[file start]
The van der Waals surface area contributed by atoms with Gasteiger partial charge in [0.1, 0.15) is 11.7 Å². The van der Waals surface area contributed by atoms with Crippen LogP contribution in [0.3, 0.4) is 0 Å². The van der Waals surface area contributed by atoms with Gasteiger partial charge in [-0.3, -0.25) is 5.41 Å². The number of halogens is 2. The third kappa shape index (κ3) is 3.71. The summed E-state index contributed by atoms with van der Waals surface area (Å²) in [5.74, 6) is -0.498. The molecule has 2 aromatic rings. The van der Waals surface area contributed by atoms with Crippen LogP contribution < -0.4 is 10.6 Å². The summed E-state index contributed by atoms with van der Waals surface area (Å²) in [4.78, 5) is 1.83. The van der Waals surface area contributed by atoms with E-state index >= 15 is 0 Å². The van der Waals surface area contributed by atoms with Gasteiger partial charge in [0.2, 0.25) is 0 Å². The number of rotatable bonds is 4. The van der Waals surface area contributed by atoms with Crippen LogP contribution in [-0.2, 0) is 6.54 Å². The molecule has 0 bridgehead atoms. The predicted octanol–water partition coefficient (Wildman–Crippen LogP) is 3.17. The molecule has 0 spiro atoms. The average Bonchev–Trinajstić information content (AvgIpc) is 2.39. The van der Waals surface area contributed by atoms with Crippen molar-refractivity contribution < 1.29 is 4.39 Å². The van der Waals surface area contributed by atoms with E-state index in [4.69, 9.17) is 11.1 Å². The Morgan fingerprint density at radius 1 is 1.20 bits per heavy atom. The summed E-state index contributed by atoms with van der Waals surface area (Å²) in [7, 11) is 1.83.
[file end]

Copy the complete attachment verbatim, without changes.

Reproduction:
The van der Waals surface area contributed by atoms with Gasteiger partial charge in [0.1, 0.15) is 11.7 Å². The van der Waals surface area contributed by atoms with Crippen LogP contribution in [0.3, 0.4) is 0 Å². The van der Waals surface area contributed by atoms with Gasteiger partial charge in [-0.3, -0.25) is 5.41 Å². The number of halogens is 2. The third kappa shape index (κ3) is 3.71. The summed E-state index contributed by atoms with van der Waals surface area (Å²) in [5.74, 6) is -0.498. The molecule has 2 aromatic rings. The van der Waals surface area contributed by atoms with Crippen LogP contribution < -0.4 is 10.6 Å². The summed E-state index contributed by atoms with van der Waals surface area (Å²) in [4.78, 5) is 1.83. The van der Waals surface area contributed by atoms with E-state index >= 15 is 0 Å². The van der Waals surface area contributed by atoms with Gasteiger partial charge in [0.2, 0.25) is 0 Å². The number of rotatable bonds is 4. The van der Waals surface area contributed by atoms with Crippen LogP contribution in [-0.2, 0) is 6.54 Å². The molecule has 0 bridgehead atoms. The predicted octanol–water partition coefficient (Wildman–Crippen LogP) is 3.17. The molecule has 0 spiro atoms. The average Bonchev–Trinajstić information content (AvgIpc) is 2.39. The van der Waals surface area contributed by atoms with Crippen molar-refractivity contribution < 1.29 is 4.39 Å². The van der Waals surface area contributed by atoms with E-state index in [4.69, 9.17) is 11.1 Å². The Morgan fingerprint density at radius 1 is 1.20 bits per heavy atom. The summed E-state index contributed by atoms with van der Waals surface area (Å²) in [7, 11) is 1.83.